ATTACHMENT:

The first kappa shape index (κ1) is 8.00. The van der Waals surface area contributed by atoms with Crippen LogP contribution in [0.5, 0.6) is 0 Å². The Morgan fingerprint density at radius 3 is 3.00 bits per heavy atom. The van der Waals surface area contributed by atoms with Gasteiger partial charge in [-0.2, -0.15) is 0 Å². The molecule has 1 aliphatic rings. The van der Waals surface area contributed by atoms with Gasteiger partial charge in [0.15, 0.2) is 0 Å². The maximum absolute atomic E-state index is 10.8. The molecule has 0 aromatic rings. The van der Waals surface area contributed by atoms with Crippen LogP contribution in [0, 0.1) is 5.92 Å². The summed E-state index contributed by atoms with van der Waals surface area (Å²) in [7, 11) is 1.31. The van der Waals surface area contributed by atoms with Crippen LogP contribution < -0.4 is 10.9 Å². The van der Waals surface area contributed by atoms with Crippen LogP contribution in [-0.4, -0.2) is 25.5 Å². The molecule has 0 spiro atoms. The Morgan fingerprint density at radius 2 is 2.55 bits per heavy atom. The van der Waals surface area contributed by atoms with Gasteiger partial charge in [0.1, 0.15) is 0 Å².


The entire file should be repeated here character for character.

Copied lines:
The first kappa shape index (κ1) is 8.00. The van der Waals surface area contributed by atoms with Crippen LogP contribution in [0.5, 0.6) is 0 Å². The Morgan fingerprint density at radius 3 is 3.00 bits per heavy atom. The van der Waals surface area contributed by atoms with Gasteiger partial charge in [-0.2, -0.15) is 0 Å². The molecule has 1 aliphatic rings. The van der Waals surface area contributed by atoms with Gasteiger partial charge in [0.15, 0.2) is 0 Å². The maximum absolute atomic E-state index is 10.8. The molecule has 0 aromatic rings. The van der Waals surface area contributed by atoms with Crippen LogP contribution in [0, 0.1) is 5.92 Å². The summed E-state index contributed by atoms with van der Waals surface area (Å²) in [7, 11) is 1.31. The van der Waals surface area contributed by atoms with Crippen LogP contribution < -0.4 is 10.9 Å². The van der Waals surface area contributed by atoms with Crippen LogP contribution in [-0.4, -0.2) is 25.5 Å². The molecule has 0 spiro atoms. The Morgan fingerprint density at radius 2 is 2.55 bits per heavy atom. The van der Waals surface area contributed by atoms with Gasteiger partial charge in [0.1, 0.15) is 0 Å².